There is a Board Member position opening for District #1, which includes the southwest portion of the county. It is bound on the north by the Township 24N; on the west by the Grant County lines; on the east by Range 36E; on the south by Adams County lines. This is a non-paid position, with a 4-year term of office. Interested persons residing in this district must make a written application that includes the signatures of at least ten registered voters residing in their same district supporting their nomination to the board.  If interested call the Weed Board office at 725-3646 to receive an application.


Coordinator: Kevin Hupp

Program Assistant: Kris Hubbard

Field Technician: Gina Habbestad

Program Specialist: Farren Young

Lincoln County Noxious Weed Control Board, PO Box 241 Davenport, WA 99122

Located at 405 Ross St. in Davenport

509-725-3646  Office   509-725-1332  Fax

~Our mission is to help you act as responsible stewards of the land and resources of Lincoln County.

The Lincoln County Noxious Weed Control Board will:

  • Help landowners identify and control noxious weeds. We have brochures and handouts available on each noxious weed. All our information is free.
  • Provide landowners with information and assistance to achieve high rates of weed control and voluntary compliance with state law.
  • Provide landowners with GPS points on maps to indicate the location of noxious weeds on their property.
  • Survey, GPS and map noxious weeds countywide to determine the extent of the noxious weed problem, and to detect weeds at an earlier and more-preventive stage.
  • Provide educational services to the public through publications and exhibits, as well as presentations to schools and civic organizations.
  • Conduct research on the best methods for weed control and eradication in Lincoln County.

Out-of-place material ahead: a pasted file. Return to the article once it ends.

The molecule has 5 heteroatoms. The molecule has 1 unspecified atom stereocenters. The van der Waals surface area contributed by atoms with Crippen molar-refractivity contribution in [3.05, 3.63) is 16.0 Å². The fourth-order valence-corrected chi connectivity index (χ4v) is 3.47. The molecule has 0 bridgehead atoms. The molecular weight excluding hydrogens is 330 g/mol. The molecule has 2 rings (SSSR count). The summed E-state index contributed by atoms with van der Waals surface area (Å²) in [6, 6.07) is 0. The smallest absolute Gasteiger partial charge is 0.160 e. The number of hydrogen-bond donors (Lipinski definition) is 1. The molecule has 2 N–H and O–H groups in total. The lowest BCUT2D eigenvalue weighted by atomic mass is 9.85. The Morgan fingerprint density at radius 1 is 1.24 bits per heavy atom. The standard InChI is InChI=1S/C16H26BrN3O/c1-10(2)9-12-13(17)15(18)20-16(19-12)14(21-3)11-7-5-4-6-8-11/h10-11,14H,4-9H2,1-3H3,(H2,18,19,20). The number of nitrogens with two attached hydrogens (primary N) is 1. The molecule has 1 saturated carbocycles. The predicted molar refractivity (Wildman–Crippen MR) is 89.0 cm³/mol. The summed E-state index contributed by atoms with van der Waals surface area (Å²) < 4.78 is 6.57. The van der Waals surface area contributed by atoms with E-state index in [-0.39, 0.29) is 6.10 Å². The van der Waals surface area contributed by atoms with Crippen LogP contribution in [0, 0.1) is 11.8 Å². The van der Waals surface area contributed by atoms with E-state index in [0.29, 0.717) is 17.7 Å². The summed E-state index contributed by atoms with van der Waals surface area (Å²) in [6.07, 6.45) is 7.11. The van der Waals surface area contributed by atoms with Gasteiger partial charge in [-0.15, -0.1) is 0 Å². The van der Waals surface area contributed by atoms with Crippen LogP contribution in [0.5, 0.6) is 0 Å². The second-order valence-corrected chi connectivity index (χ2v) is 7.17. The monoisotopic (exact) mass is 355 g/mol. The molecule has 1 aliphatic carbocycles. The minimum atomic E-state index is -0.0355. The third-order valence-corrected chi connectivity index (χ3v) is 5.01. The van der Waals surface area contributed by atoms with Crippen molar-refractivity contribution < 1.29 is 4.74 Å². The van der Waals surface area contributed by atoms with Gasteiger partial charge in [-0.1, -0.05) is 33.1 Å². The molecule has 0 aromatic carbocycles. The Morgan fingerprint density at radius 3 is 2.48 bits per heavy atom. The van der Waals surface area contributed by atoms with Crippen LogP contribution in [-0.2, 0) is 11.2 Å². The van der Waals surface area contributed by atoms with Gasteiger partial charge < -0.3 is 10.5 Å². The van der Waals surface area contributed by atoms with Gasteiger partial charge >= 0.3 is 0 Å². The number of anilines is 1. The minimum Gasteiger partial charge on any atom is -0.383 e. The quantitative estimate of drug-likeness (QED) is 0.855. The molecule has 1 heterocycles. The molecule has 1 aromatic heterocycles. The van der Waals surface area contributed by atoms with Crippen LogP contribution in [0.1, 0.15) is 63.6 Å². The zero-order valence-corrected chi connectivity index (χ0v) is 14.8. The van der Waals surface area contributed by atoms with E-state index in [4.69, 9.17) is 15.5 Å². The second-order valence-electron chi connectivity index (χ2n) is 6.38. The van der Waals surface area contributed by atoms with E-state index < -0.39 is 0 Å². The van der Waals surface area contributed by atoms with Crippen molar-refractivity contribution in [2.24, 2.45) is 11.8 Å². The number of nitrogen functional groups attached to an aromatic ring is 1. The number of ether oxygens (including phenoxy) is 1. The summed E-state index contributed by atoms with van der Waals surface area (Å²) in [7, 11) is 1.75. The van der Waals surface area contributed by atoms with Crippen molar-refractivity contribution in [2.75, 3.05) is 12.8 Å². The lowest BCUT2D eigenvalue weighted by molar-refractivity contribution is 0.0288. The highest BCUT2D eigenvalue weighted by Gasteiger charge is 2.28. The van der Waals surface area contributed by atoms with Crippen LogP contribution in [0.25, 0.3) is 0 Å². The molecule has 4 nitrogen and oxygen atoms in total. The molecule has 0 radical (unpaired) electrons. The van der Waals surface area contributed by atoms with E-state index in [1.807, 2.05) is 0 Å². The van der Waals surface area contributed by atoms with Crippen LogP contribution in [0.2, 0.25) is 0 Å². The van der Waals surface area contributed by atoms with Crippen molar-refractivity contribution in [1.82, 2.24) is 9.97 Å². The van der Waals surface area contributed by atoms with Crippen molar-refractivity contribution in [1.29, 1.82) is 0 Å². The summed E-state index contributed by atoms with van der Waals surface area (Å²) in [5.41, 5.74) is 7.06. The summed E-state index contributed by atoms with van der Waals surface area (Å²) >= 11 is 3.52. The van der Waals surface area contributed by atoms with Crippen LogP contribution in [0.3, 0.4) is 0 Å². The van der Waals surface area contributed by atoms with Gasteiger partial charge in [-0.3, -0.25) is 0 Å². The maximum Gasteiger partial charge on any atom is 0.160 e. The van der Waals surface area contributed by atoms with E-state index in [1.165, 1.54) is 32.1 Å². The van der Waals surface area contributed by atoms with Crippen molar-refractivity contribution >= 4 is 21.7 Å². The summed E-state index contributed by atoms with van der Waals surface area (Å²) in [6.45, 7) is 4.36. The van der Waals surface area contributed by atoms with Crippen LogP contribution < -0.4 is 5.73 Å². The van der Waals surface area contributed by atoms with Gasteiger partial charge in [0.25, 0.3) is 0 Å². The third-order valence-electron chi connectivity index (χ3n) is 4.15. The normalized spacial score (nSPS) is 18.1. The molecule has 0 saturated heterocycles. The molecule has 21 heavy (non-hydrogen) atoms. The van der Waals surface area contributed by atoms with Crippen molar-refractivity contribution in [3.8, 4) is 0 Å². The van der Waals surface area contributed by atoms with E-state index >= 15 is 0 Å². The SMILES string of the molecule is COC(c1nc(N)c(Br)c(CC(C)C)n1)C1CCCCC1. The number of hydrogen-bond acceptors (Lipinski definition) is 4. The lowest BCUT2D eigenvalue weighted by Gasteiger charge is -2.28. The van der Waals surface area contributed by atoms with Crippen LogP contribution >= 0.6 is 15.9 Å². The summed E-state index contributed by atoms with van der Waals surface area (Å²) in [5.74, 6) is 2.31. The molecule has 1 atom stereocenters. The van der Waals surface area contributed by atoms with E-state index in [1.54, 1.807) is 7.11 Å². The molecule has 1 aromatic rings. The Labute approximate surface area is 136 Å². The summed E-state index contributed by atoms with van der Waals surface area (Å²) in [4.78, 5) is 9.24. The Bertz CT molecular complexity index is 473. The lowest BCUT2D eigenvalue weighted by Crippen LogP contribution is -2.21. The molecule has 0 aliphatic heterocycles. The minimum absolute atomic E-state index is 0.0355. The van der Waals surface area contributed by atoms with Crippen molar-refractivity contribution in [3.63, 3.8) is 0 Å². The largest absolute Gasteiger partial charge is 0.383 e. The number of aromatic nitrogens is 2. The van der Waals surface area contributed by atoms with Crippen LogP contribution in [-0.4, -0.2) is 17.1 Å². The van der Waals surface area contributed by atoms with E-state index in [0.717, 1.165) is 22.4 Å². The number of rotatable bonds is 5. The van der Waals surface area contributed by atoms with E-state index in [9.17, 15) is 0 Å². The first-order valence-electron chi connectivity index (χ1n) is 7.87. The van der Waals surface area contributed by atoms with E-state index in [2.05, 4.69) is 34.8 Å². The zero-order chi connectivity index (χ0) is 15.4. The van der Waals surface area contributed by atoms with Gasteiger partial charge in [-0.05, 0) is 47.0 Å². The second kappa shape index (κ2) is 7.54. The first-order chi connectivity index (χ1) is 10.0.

• Meet with landowners on their property for weed walks to identify plants and problem weeds, and to recommend options and solutions.
  • Loan out a 4-gallon backpack sprayer to landowners at no charge. We do require a $100.00 deposit (check only) that is fully refundable when the sprayer is returned in the same condition. Call ahead to make sure a sprayer is available.
  • At a landowners request, provide maps and assistance to commercial sprayers to facilitate weed control on a landowners property. This is especially beneficial to absentee landowners who own vacation property in the county.
  • At a landowners request, release biocontrol insects on property. The landowner will need to buy the insects from a supplier, and we will release the insects at no cost to the landowner. Often, the biocontrols are sent to our office for release, and the bill from the supplier is sent to the landowner. We will GPS and mark where the insects have been released, and monitor their survival and spread in later seasons.
  • Coordinate efforts with other public agencies, such as the USDA, on the release of biocontrols in the county. The USDA sometimes provides biocontrols, at no cost to local landowners.
  • Provide information to landowners on the intelligent use of herbicides. We have updates on the latest research for safety and effective control.
  • Provide information to landowners on alternate means of weed control including over-seeding native grasses and beneficial plants.
  • For prospective home buyers and landowners, share information on past noxious weed infestations so they know what obligations they may be taking on with the purchase of real estate.
  • Conduct an annual pesticide recertification and pre-licensing training seminar each fall. The seminar offers four re-certification credits for those already licensed.
  • Identification of all local plants. If we can’t identify the plant, we have the resources to find out what it is.
  • Protecting Lincoln County from infestations of new noxious weeds is one of our top priorities. We are constantly on the look-out for new invaders.